“Are You The F**king Doctor?” A review

 

Farrell   “Cometh the hour, cometh the man.”

It would be the very height of pretentiousness to apply this phrase to Dr. Liam Farrell, an author and former family physician from Rostrevor, Co. Down, Ireland and I am sure he would be the last person to do so.

But at a time when family medicine seems to be at its lowest ebb, if not globally then very much here in Canada, there is much to be said for having a physician who can so eloquently write about both the rigors and the joys of general practice – and using erudite quotations and references to do so.

I would argue that Dr. Farrell does this in “Are You The F**king Doctor? Tales from the Bleeding Edge of Medicine” – a collection of his columns, blogs and short stories published over more than 20 years in publications such as the BMJ.

This is not necessarily an easy book to read, filled as it is with a juxtaposition of not just blood but all manner of unpleasant bodily fluids ,and anecdotes which are usually brief – sometimes too brief to absorb either the story or the message contained therein. Dr. Farrell combines these descriptions with a degree of learning and knowledge that one takes for granted with a well-educated physician.

Take for instance this description of his office (aka ‘surgery’)

“The surgery had the spiritual ambience of a monastery chapel, and if C.S. Lewis and J.R.R. Tolkien had walked in twittering gently on about morality and suspiciously androgynous fairies, I wouldn’t have been surprised.”

All of this, mind you, in a short piece describing a woman bringing him a sample of one of her husband’s bowel movements.

If some of this book is not easy to read or comprehend, that challenge surely begins in the very first chapter where Dr. Farrell writes with grim realism about his own battle with morphine addiction. Once past this however, one finds oneself immersed in stories which are often very funny yet which deal with  issues of life and death that family doctors must face every day.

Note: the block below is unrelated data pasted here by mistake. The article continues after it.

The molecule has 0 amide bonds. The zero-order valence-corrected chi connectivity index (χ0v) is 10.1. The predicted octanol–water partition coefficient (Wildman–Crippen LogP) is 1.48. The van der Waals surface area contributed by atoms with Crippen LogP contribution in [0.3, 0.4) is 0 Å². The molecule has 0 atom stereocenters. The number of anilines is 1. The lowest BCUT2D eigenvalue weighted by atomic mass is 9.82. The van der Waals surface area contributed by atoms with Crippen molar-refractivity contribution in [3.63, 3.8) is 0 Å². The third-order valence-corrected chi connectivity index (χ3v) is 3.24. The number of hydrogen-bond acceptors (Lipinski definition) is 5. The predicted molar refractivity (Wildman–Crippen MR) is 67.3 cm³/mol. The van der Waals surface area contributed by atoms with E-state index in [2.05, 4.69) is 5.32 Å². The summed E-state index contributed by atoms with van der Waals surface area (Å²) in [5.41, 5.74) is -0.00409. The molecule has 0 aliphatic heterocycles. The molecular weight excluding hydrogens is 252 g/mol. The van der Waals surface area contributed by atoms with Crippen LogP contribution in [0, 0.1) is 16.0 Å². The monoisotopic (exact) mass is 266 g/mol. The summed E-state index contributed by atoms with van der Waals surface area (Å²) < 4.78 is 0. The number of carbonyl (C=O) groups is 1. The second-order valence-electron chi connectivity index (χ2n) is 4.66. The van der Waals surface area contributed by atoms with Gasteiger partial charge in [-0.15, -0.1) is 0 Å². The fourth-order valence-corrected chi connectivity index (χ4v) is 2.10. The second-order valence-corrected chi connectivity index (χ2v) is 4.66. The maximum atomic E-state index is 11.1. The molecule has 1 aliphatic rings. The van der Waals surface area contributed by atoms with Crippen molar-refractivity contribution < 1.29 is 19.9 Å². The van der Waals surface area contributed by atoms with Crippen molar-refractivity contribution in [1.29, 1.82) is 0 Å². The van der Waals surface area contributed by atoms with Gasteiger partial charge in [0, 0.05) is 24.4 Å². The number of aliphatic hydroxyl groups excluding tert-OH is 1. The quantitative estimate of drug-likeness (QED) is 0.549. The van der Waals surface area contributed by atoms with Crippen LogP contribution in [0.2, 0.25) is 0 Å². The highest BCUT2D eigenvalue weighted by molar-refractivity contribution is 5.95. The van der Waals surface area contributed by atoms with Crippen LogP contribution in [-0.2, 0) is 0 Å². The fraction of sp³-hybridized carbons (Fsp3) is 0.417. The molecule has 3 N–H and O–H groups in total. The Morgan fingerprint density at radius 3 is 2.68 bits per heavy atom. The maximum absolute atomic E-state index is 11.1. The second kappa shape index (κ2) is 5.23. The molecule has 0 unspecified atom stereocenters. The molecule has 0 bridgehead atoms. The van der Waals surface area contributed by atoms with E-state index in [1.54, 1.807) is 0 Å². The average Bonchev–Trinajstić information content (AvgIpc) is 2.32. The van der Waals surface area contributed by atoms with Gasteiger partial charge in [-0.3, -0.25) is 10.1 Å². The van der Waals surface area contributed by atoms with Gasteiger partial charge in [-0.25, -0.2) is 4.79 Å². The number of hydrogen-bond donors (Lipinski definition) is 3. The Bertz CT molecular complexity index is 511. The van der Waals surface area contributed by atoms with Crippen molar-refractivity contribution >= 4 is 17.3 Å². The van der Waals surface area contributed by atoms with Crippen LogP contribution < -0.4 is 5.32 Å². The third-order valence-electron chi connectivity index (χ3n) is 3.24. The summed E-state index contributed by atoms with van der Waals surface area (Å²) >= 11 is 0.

Dr. Farrell talks about family medicine in a manner that would resonate with those Ontario family doctors currently tweeting in despair about the future of the profession:

“… it is not a specialty, but rather a generality, with all the burdens and privileges that this role confers, demanding skills that reach across the divide, not just of a dissonant phalanx of fragmented medical specialties, but of that deep romantic chasm between science and art …

Or:

“Real medicine is the process of making decisions among diverse influences. It involves discussion, calm deliberation and the capacity to balance valid but competing interests.

In this era of Choosing Wisely Dr. Farrell also writes from the trenches about patients who insistent on antibiotics to treat colds or x-rays for sprains.

Whether we are dealing with truth or Dr. Farrell’s feverish imagination is often hard to distinguish.

As he writes in a piece defending a much-maligned column involving trying to drive over a cat and instead hitting a young fox, Dr. Farrell states “I write by stream of consciousness; the caprice, the knights-move thought, the harsh imagery, something to grab the reader and want them to read on and assimilate the message.”

I have had the pleasure of meeting Dr. Farrell in person (the photo accompanying this article in no way reflects our interactions) and there are many others who know him as the gracious host of #Irishmed, one of the most successful regular tweet chats still dedicated to matters medical.